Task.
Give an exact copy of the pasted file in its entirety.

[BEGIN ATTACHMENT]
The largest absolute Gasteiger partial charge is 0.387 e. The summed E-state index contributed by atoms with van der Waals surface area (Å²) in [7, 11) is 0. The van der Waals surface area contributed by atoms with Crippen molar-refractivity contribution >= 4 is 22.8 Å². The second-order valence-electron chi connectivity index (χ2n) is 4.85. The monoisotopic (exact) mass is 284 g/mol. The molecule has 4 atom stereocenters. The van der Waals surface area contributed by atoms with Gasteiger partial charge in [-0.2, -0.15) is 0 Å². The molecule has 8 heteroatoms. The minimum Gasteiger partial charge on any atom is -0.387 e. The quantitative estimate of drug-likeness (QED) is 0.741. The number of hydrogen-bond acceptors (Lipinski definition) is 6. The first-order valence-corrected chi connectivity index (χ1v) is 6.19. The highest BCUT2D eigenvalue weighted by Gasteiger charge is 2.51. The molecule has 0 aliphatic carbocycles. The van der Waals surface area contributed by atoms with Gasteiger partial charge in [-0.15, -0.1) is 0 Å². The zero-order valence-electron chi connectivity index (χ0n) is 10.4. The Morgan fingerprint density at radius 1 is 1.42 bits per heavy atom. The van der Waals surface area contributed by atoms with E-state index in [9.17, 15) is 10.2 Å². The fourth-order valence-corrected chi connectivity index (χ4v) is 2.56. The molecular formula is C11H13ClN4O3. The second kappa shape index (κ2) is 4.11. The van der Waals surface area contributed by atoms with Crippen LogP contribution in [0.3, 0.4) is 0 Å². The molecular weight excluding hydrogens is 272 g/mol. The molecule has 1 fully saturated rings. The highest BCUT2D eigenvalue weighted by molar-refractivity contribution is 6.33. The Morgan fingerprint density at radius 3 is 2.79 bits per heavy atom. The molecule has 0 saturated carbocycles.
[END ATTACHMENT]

The largest absolute Gasteiger partial charge is 0.387 e. The summed E-state index contributed by atoms with van der Waals surface area (Å²) in [7, 11) is 0. The van der Waals surface area contributed by atoms with Crippen molar-refractivity contribution >= 4 is 22.8 Å². The second-order valence-electron chi connectivity index (χ2n) is 4.85. The monoisotopic (exact) mass is 284 g/mol. The molecule has 4 atom stereocenters. The van der Waals surface area contributed by atoms with Gasteiger partial charge in [-0.2, -0.15) is 0 Å². The molecule has 8 heteroatoms. The minimum Gasteiger partial charge on any atom is -0.387 e. The quantitative estimate of drug-likeness (QED) is 0.741. The number of hydrogen-bond acceptors (Lipinski definition) is 6. The first-order valence-corrected chi connectivity index (χ1v) is 6.19. The highest BCUT2D eigenvalue weighted by Gasteiger charge is 2.51. The molecule has 0 aliphatic carbocycles. The van der Waals surface area contributed by atoms with Gasteiger partial charge in [-0.15, -0.1) is 0 Å². The zero-order valence-electron chi connectivity index (χ0n) is 10.4. The Morgan fingerprint density at radius 1 is 1.42 bits per heavy atom. The van der Waals surface area contributed by atoms with E-state index in [9.17, 15) is 10.2 Å². The fourth-order valence-corrected chi connectivity index (χ4v) is 2.56. The molecular formula is C11H13ClN4O3. The second kappa shape index (κ2) is 4.11. The van der Waals surface area contributed by atoms with Crippen LogP contribution in [0.3, 0.4) is 0 Å². The molecular weight excluding hydrogens is 272 g/mol. The molecule has 1 fully saturated rings. The highest BCUT2D eigenvalue weighted by molar-refractivity contribution is 6.33. The Morgan fingerprint density at radius 3 is 2.79 bits per heavy atom. The molecule has 0 saturated carbocycles.